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Security Response

Have I Got Newsforyou: Analysis of Flamer C&C Servers

Created: 17 Sep 2012 13:03:57 GMT • Updated: 23 Jan 2014 18:12:30 GMT • Translations available: 日本語
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W32.Flamer is a sophisticated cyber espionage tool which targeted the Middle East. News of its existence hit the headlines earlier in 2012. Symantec, has performed a detailed forensic analysis of two of the command-and-control (C&C) servers used in the W32.Flamer attacks earlier this year.

The servers were set up on March 25, 2012, and May 18, 2012, respectively.  On both occasions, within only a few hours of the server being setup, the first interaction with a computer compromised with Flamer was recorded. The servers would go on to control at least a few hundred compromised computers over the next few weeks of their existence.

The analyzed servers contain the same control framework, but they were used for distinct purposes. The server that was set up in March of 2012 shows evidence of having collected almost 6 GB of data from compromised computers in just over a week. In comparison, the server that was set up in May 2012 received just 75 MB of data and was used solely to distribute one command module to the compromised computers.

Command-and-control happens through a Web application called Newsforyou. The application processes the W32.Flamer client interactions and provides a simple control panel. The control panel allows the attackers to upload packages of code, to deliver to compromised computers, and to download packages containing stolen client data. This application does not appear to be exclusively used by Flamer. It contains functionality that allows it to communicate with computers compromised with multiple malware identifiers using different protocols. Below is a table showing the correlation between different malware identifiers and the various supported protocols:

As shown in the above table, several threats supported by this framework are still unknown. They are most likely unknown variants of Flamer or totally distinct malware.

The servers were set up to record minimal amounts of information in case of discovery. The systems were configured to disable any unnecessary logging events and entries in the database were deleted at regular intervals. Existing log files were securely deleted from the server on a regular basis. These steps were taken in order to hamper any investigation should the server be acquired by third parties.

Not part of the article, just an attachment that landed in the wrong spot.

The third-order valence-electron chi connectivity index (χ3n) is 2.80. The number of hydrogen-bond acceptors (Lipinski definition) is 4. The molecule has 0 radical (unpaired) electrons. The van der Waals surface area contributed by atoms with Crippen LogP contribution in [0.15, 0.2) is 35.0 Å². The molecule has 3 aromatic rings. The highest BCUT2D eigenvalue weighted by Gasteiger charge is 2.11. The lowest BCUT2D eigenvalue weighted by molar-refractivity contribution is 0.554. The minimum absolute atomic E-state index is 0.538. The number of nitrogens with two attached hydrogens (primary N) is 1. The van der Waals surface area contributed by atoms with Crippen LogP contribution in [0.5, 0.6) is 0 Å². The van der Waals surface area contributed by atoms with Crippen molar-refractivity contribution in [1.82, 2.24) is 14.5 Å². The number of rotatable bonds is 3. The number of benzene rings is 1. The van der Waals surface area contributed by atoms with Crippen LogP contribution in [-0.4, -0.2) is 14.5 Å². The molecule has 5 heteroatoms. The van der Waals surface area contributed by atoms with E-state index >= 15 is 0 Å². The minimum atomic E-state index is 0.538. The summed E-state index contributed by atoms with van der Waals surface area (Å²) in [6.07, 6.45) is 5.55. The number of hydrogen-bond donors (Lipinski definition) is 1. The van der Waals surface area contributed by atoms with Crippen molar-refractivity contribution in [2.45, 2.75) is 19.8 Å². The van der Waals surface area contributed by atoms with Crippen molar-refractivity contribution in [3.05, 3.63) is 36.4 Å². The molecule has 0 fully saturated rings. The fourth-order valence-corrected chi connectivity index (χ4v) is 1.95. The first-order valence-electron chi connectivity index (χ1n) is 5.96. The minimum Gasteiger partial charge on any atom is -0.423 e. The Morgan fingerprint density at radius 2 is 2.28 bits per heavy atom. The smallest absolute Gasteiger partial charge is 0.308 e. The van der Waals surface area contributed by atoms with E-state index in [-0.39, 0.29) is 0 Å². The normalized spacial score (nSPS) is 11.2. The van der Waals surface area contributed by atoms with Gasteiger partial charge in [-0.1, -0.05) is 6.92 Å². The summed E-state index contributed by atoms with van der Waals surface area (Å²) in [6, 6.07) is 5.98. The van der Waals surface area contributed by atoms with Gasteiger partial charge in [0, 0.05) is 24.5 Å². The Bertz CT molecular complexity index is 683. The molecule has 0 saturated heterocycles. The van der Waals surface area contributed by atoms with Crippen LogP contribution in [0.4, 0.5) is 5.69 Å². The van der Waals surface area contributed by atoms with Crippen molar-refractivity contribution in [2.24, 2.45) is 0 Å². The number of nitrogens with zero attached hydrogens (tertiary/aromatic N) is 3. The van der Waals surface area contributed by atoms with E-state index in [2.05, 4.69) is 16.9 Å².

The attackers were not thorough enough, however, as a file revealing the entire history of the server‘s setup was available. In addition, a limited set of encrypted records in the database revealed that compromised computers had been connecting from the Middle East. We were also able to recover the nicknames of four authors—D***, H*****, O******, and R***—who had worked on the code at various stages and on differing aspects of the project, which appear to have been written as far back as 2006.

The setup of this framework displays a clear distinction of roles on the attackers’ end: those responsible for setting up the server (administrators), those responsible for uploading packages and downloading stolen data through the control panel (operators), and those holding the private key with the ability to decrypt the stolen data (attackers). The operators themselves may actually be completely unaware of the contents of the stolen data due to the use of data security compartmentalization techniques.  The use of this type of structure suggests that this is the work of a well-funded and organized group.

Despite the controllers’ attempts to prevent information disclosure in the event the servers were obtained by a third party, we were able to determine that the server set up in May 2012 delivered a module instructing Flamer to commit suicide and wipe itself from computers in late May 2012. An action we witnessed through compromised honeypots.

Finally, access to the control panel required a password which is stored as a hash. Despite brute-force attempts at reversing the hash to plain text, we were unable to determine the password. If someone is able to extract the password from the following hash, please get in touch with us:

Password Hash: 27934e96d90d06818674b98bec7230fa 

Analysis of these C&C servers was performed as a joint effort between Symantec, CERT-Bund/BSI, IMPACT, and Kaspersky. Click here to read Symantec’s full analysis of the command-and-control servers which details the server setup, the Web application developed by at least four separate authors since 2006, the control panel used by the operators, and the database that helps drive the application.

 

Update: September 17, 2012 07:30 PDT

The plain text of the password hash is 900gage!@#. Thanks to Dmitry Bestuzhev for providing this information.